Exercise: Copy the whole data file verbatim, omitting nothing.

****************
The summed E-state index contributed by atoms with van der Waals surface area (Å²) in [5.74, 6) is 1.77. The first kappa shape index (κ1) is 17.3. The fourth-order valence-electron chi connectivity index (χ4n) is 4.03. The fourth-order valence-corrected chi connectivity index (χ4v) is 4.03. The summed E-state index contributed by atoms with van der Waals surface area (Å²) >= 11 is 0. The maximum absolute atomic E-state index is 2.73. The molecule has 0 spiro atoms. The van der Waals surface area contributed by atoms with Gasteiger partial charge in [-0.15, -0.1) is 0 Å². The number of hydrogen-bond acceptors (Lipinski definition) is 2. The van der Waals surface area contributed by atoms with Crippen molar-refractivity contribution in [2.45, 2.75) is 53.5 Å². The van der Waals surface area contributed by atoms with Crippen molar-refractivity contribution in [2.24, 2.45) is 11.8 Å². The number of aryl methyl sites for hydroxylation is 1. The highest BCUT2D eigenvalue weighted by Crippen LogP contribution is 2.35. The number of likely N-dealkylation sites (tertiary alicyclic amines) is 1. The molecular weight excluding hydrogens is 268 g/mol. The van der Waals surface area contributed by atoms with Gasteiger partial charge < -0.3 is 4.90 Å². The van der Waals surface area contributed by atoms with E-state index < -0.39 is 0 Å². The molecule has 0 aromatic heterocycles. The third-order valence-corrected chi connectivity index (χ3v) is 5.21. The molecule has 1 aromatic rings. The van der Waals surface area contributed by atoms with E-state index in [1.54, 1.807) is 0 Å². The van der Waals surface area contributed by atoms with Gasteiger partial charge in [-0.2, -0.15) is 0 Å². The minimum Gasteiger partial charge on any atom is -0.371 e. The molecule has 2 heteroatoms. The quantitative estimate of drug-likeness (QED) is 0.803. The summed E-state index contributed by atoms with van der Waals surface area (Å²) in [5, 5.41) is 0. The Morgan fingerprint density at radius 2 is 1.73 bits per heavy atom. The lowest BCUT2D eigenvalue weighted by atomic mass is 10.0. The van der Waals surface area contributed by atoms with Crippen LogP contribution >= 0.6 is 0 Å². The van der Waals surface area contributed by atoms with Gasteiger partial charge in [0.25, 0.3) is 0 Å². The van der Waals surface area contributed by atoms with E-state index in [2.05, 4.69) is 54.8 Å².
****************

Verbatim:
The summed E-state index contributed by atoms with van der Waals surface area (Å²) in [5.74, 6) is 1.77. The first kappa shape index (κ1) is 17.3. The fourth-order valence-electron chi connectivity index (χ4n) is 4.03. The fourth-order valence-corrected chi connectivity index (χ4v) is 4.03. The summed E-state index contributed by atoms with van der Waals surface area (Å²) >= 11 is 0. The maximum absolute atomic E-state index is 2.73. The molecule has 0 spiro atoms. The van der Waals surface area contributed by atoms with Gasteiger partial charge in [-0.15, -0.1) is 0 Å². The number of hydrogen-bond acceptors (Lipinski definition) is 2. The van der Waals surface area contributed by atoms with Crippen molar-refractivity contribution in [2.45, 2.75) is 53.5 Å². The van der Waals surface area contributed by atoms with Crippen molar-refractivity contribution in [2.24, 2.45) is 11.8 Å². The number of aryl methyl sites for hydroxylation is 1. The highest BCUT2D eigenvalue weighted by Crippen LogP contribution is 2.35. The number of likely N-dealkylation sites (tertiary alicyclic amines) is 1. The molecular weight excluding hydrogens is 268 g/mol. The van der Waals surface area contributed by atoms with Gasteiger partial charge < -0.3 is 4.90 Å². The van der Waals surface area contributed by atoms with E-state index < -0.39 is 0 Å². The molecule has 0 aromatic heterocycles. The third-order valence-corrected chi connectivity index (χ3v) is 5.21. The molecule has 1 aromatic rings. The van der Waals surface area contributed by atoms with E-state index in [1.54, 1.807) is 0 Å². The van der Waals surface area contributed by atoms with Gasteiger partial charge in [-0.2, -0.15) is 0 Å². The minimum Gasteiger partial charge on any atom is -0.371 e. The molecule has 2 heteroatoms. The quantitative estimate of drug-likeness (QED) is 0.803. The summed E-state index contributed by atoms with van der Waals surface area (Å²) in [5, 5.41) is 0. The Morgan fingerprint density at radius 2 is 1.73 bits per heavy atom. The lowest BCUT2D eigenvalue weighted by atomic mass is 10.0. The van der Waals surface area contributed by atoms with Crippen LogP contribution >= 0.6 is 0 Å². The van der Waals surface area contributed by atoms with Gasteiger partial charge in [0.25, 0.3) is 0 Å². The van der Waals surface area contributed by atoms with E-state index in [2.05, 4.69) is 54.8 Å².